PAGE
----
By: Ryan T. Roos
Deemed by historian Peter Crawley to be “the most important of all non-canonical Mormon books,” the 1837 publication A Voice of Warning represents an historical landmark in its bringing together for the first time under the covers of a book the scriptural arguments for the Biblical validity of the Mormon movement; arguments from the mind of a true master that have become the standard for Latter-day Saint missionaries to date. Additionally, A Voice of Warning served to bring into being a consciousness of religious identity heretofore largely unknown to those outside the Latter-day Saint communities of Kirtland, Ohio and Far West, Missouri. Fleeing the upheaval brought about by the recent apostasies in Kirtland, Parley P. Pratt accepted a mission to New York, where he devoted himself to the putting together of a text that for the first time would clearly contrast the position of the Latter-day Saints from that of their religious contemporaries. In October, 1837, the 1st edition of A Voice of Warning came off the New York press in a limited print run of 3,000 copies. The powerfully written Mormon treatise immediately drew the ire of local ministers and clergy and sparked vigorous debate across the pages of neighboring newspapers. A classic was born. Republished in a second American edition in 1839, and a subsequent European edition in 1841, A Voice of Warning would see translation into 8 languages and over 30 printings before the close of the 19th century.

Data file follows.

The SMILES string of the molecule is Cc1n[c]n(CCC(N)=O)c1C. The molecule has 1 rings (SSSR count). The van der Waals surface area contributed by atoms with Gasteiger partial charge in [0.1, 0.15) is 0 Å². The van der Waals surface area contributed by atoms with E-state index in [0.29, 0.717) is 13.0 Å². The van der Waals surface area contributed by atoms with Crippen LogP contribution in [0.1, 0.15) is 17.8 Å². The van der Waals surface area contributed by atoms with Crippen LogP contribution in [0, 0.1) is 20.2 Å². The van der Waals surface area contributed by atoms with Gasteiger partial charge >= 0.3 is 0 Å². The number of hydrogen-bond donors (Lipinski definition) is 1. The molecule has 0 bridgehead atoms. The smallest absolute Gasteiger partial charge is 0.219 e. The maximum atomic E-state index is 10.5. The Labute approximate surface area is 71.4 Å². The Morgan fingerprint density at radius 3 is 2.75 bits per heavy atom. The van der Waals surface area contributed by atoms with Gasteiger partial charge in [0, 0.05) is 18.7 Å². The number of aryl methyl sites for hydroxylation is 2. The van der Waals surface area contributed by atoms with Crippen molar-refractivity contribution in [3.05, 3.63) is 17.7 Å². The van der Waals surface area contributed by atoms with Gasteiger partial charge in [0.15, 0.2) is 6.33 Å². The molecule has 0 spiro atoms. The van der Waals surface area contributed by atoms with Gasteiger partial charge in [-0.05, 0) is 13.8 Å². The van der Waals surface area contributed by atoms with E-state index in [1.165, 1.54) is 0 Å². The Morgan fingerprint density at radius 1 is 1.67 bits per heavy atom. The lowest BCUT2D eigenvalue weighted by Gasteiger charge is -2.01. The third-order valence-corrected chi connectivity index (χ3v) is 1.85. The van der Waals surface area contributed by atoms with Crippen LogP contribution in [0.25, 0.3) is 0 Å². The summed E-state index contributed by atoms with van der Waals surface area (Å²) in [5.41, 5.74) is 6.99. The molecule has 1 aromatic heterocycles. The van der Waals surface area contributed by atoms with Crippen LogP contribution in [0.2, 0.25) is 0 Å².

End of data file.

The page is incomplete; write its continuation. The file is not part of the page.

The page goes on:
A Voice of Warning and Instruction to All People, containing a Declaration of the faith and doctrine of the Church of the Latter Day Saints, commonly called Mormons. Pratt, Parley Parker. New-York: Printed by W. Sandford, 29 Ann-St. MBCCXXXVII x-216 pp. 15 cm. Auction Price: $24,995.95